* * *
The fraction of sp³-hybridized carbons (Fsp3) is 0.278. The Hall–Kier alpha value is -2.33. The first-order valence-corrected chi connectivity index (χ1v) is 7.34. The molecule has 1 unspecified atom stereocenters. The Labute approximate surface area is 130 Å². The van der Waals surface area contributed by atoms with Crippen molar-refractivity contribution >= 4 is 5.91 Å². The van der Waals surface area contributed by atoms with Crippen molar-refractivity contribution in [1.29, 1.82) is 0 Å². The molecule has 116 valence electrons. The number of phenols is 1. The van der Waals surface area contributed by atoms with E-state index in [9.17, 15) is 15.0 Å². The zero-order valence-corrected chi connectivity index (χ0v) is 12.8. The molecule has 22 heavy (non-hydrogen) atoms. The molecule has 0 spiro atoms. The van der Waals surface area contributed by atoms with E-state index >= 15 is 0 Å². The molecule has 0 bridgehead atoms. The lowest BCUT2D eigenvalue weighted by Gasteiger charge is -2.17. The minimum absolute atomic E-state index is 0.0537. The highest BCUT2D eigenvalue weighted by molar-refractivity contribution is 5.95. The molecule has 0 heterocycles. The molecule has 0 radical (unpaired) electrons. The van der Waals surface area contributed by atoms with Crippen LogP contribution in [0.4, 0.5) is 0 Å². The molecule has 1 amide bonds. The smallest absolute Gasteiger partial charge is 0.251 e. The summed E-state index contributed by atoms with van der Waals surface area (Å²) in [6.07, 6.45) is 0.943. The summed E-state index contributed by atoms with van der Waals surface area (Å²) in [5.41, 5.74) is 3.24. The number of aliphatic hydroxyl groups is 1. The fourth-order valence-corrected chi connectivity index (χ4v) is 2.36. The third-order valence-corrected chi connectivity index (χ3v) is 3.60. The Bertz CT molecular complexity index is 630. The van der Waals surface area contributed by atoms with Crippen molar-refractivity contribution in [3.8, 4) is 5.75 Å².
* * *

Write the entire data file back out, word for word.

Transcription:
The fraction of sp³-hybridized carbons (Fsp3) is 0.278. The Hall–Kier alpha value is -2.33. The first-order valence-corrected chi connectivity index (χ1v) is 7.34. The molecule has 1 unspecified atom stereocenters. The Labute approximate surface area is 130 Å². The van der Waals surface area contributed by atoms with Crippen molar-refractivity contribution >= 4 is 5.91 Å². The van der Waals surface area contributed by atoms with Crippen molar-refractivity contribution in [1.29, 1.82) is 0 Å². The molecule has 116 valence electrons. The number of phenols is 1. The van der Waals surface area contributed by atoms with E-state index in [9.17, 15) is 15.0 Å². The zero-order valence-corrected chi connectivity index (χ0v) is 12.8. The molecule has 22 heavy (non-hydrogen) atoms. The molecule has 0 spiro atoms. The van der Waals surface area contributed by atoms with E-state index >= 15 is 0 Å². The molecule has 0 bridgehead atoms. The lowest BCUT2D eigenvalue weighted by Gasteiger charge is -2.17. The minimum absolute atomic E-state index is 0.0537. The highest BCUT2D eigenvalue weighted by molar-refractivity contribution is 5.95. The molecule has 0 heterocycles. The molecule has 0 radical (unpaired) electrons. The van der Waals surface area contributed by atoms with Crippen LogP contribution in [0.4, 0.5) is 0 Å². The molecule has 1 amide bonds. The smallest absolute Gasteiger partial charge is 0.251 e. The summed E-state index contributed by atoms with van der Waals surface area (Å²) in [6.07, 6.45) is 0.943. The summed E-state index contributed by atoms with van der Waals surface area (Å²) in [5.41, 5.74) is 3.24. The number of aliphatic hydroxyl groups is 1. The fourth-order valence-corrected chi connectivity index (χ4v) is 2.36. The third-order valence-corrected chi connectivity index (χ3v) is 3.60. The Bertz CT molecular complexity index is 630. The van der Waals surface area contributed by atoms with Crippen molar-refractivity contribution in [3.8, 4) is 5.75 Å².